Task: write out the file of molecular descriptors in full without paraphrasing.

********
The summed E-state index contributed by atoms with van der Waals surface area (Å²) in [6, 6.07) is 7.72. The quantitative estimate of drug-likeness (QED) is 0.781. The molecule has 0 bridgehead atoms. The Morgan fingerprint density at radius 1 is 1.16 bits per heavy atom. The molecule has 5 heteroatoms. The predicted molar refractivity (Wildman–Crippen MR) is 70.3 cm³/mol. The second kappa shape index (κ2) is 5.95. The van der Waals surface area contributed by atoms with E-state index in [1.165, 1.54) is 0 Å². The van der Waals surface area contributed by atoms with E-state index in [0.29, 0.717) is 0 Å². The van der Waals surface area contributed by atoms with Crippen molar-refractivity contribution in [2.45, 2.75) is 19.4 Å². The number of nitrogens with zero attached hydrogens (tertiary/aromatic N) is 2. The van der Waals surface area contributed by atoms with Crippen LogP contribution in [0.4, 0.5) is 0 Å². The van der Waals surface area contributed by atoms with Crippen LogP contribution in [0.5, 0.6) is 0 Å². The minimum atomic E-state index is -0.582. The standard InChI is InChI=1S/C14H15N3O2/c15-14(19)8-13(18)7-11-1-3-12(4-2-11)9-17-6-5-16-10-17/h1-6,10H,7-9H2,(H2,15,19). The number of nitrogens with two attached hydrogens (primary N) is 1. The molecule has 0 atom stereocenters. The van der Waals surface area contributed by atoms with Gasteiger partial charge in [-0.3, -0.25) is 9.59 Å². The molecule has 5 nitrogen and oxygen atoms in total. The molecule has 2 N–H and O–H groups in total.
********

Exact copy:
The summed E-state index contributed by atoms with van der Waals surface area (Å²) in [6, 6.07) is 7.72. The quantitative estimate of drug-likeness (QED) is 0.781. The molecule has 0 bridgehead atoms. The Morgan fingerprint density at radius 1 is 1.16 bits per heavy atom. The molecule has 5 heteroatoms. The predicted molar refractivity (Wildman–Crippen MR) is 70.3 cm³/mol. The second kappa shape index (κ2) is 5.95. The van der Waals surface area contributed by atoms with E-state index in [1.165, 1.54) is 0 Å². The van der Waals surface area contributed by atoms with E-state index in [0.29, 0.717) is 0 Å². The van der Waals surface area contributed by atoms with Crippen molar-refractivity contribution in [2.45, 2.75) is 19.4 Å². The number of nitrogens with zero attached hydrogens (tertiary/aromatic N) is 2. The van der Waals surface area contributed by atoms with Crippen LogP contribution in [0.4, 0.5) is 0 Å². The van der Waals surface area contributed by atoms with Crippen LogP contribution in [0.5, 0.6) is 0 Å². The minimum atomic E-state index is -0.582. The standard InChI is InChI=1S/C14H15N3O2/c15-14(19)8-13(18)7-11-1-3-12(4-2-11)9-17-6-5-16-10-17/h1-6,10H,7-9H2,(H2,15,19). The number of nitrogens with two attached hydrogens (primary N) is 1. The molecule has 0 atom stereocenters. The van der Waals surface area contributed by atoms with Gasteiger partial charge in [-0.3, -0.25) is 9.59 Å². The molecule has 5 nitrogen and oxygen atoms in total. The molecule has 2 N–H and O–H groups in total.